Once more, a large enterprise proves that social engagement and financial profits are not irreconcilable, and that pairing them is even more profitable on the long run.
The perfect combination of Ben & Jerry’s: delicious ice cream and genuine activism /
In 1977 Ben Cohen and Jerry Greenfield, two American entrepreneurs with 12,000 dollars to invest, opened their first Ben & Jerry’s in downtown Burlington, Vermont. The latter was done after they both completed a distance learning course on how to make ice cream.
From its very beginnings, these ex-hippy partners decided to combine corporatism and social activism, in what to them, was a natural symbiosis. Even in their first years their success was astonishing, to the degree that in 1987, Häagen Dazs, one of the first great ice cream companies in the world, decided to limit its distribution.
The couple continues to believe in their social mission to this day, and among their generally extravagant expressions of their activist philosophy, we can find the following:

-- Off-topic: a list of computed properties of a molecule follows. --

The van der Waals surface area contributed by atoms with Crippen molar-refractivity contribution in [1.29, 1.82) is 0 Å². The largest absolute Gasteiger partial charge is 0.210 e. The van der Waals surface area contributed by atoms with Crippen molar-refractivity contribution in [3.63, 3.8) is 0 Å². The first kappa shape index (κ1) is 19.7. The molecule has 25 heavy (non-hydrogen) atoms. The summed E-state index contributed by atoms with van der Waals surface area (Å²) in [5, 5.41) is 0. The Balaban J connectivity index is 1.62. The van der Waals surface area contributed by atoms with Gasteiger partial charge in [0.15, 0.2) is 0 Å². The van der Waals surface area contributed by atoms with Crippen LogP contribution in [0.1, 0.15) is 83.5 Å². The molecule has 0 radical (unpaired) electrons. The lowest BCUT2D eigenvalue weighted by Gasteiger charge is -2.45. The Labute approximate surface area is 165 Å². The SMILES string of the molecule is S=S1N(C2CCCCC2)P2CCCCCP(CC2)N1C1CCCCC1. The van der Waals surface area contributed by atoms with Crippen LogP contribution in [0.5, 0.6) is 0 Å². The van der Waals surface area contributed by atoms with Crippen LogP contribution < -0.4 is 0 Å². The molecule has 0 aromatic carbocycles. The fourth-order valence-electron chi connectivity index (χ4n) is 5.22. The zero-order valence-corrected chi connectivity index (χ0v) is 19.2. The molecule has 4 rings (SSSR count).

· In 2005 the partners installed a huge poster outside of the American capitol after the senate proposed opening the National Artic Wildlife Refuge to oil drilling.
· Since 2003 they have put in motion a campaign to take care of the needs of the cows, producers and the environment.
· They pay their employees at least two minimum wages.
· They help the unemployed by hiring them to work for Greyston Bakery in New York; here they make brownies for one of their ice cream flavours.
· They try to answer their clients’ queries in the most direct manner.
· They gave away ice creams during the Occupy Wall Street movement.
· The employees are allowed to take free ice cream home every day.
· As a company, they have publicly expressed they support for same sex marriage.
Ben & Jerry’s founders are life-long friends, as well as partners. They have proven that despite their global success, their activist “extravaganza” and general coolness, lies in a genuine belief in partnering social engagement with the business world, proving they can be different sides of the same coin. As a matter of fact, this company has been a role model, showing that having a responsible philosophy behind a good product, in the mid-term proves to be even more profitable that the usual meanness attributed to most large enterprises.Tagged: Agents of Change, ice cream, civil activism, Ben & Jerry’s